Yes provided they act as a support person and not an advocate. The mere fact a proposed support person is a solicitor or otherwise legally qualified does not prevent him or her undertaking the role. As with all support persons, the precise nature of their role should be clarified prior to the commencement of any interview.

Dealing with very demanding or persistent people

Principals may be required to deal with people who persistently write letters, send emails, telephone or ask for information from the school. Persons affected by decisions made by schools have a right to discuss or complain about those decisions. Similarly, people also have a right to seek clarification of, confirmation of and reasons for decisions made.

However, there may be times when a person, through continuous letter writing, emails, telephone conversations or personal contact, will continue to make unreasonable demands on time and resources about a particular issue or issues.

Depending on the circumstances, principals may consider any or all of the following strategies to deal with this situation. Note however that in relation to the first and second strategies, principals must also consult with and obtain approval from the school education director:

  • notify the person that only new issues will be addressed in any future correspondence or conversations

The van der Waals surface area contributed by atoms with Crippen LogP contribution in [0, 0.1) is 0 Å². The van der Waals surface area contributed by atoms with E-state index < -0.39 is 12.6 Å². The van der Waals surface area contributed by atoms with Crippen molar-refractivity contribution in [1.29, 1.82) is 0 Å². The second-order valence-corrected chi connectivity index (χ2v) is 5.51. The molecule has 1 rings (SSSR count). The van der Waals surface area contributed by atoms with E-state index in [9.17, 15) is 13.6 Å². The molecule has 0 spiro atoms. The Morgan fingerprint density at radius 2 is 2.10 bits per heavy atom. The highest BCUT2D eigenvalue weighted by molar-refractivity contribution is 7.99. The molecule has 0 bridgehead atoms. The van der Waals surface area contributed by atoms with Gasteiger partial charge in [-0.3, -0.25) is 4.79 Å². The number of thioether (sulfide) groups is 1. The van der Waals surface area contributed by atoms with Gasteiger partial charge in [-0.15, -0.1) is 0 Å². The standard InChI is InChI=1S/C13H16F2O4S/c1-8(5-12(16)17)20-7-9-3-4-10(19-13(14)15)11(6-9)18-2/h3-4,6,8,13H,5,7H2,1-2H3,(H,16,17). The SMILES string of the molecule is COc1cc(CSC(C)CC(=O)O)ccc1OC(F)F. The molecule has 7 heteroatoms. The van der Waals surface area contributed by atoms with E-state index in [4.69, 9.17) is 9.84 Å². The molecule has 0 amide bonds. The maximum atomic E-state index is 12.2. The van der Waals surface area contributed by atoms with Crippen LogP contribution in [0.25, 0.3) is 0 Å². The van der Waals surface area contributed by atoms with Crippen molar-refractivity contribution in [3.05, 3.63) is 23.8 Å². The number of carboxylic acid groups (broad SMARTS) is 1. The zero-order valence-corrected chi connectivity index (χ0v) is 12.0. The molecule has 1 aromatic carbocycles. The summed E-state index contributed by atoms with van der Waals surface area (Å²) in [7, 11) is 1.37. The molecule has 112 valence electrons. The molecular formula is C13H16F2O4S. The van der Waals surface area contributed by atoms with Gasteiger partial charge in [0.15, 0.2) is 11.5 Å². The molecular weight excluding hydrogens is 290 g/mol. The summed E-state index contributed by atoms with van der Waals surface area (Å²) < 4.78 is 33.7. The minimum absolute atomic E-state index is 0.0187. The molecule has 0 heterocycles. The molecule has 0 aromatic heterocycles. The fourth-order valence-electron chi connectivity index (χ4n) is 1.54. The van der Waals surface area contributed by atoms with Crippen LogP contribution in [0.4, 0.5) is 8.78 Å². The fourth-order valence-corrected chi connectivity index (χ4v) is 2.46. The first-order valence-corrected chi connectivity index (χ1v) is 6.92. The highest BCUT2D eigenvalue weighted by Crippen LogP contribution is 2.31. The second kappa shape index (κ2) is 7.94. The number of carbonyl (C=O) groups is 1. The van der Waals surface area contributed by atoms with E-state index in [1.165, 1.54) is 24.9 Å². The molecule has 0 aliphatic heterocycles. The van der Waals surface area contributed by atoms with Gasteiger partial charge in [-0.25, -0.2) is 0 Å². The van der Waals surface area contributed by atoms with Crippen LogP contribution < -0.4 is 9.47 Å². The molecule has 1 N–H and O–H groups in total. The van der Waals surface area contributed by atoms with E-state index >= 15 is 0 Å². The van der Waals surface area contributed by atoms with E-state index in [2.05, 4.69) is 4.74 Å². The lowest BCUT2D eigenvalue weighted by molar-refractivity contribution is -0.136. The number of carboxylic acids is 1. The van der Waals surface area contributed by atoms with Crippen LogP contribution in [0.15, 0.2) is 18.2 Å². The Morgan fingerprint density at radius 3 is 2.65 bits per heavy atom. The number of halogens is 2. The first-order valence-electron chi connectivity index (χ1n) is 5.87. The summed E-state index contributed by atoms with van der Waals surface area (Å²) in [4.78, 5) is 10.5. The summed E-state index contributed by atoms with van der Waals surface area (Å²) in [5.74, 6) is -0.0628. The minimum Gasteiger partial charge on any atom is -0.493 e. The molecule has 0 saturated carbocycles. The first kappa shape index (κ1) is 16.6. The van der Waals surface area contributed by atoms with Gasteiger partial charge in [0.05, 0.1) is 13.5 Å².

• advise the person that no further correspondence or conversations will occur in respect of the issue and that any further correspondence received from the person will be noted and placed on file
  • require an appointment to be made prior to entering into any discussions about any issue
  • If the person is making regular telephone or personal contact, insist that any future contact be in writing
  • if the person is contacting a wide range of people in the school about the same issue, inform the person that one nominated member of staff will deal with the issue
  • similarly, if correspondence is continually being sent to a particular person in a harassing fashion, it may be appropriate to refer the correspondence to a more senior person, preferably someone with whom the correspondent has not had prior contact.

The adoption of any of the above strategies must only occur after attempts to otherwise resolve the issue have failed. Care should be taken to ensure that if such a policy is adopted, it only relates to existing issues. A blanket policy of not dealing with a person, no matter what issue they raise, should not be adopted.

If a decision is made to terminate any future contact with a person and the person continues to disregard any advice about that decision, principals may contact the department’s Legal Services to discuss what further action, if any, may be taken to resolve the issue.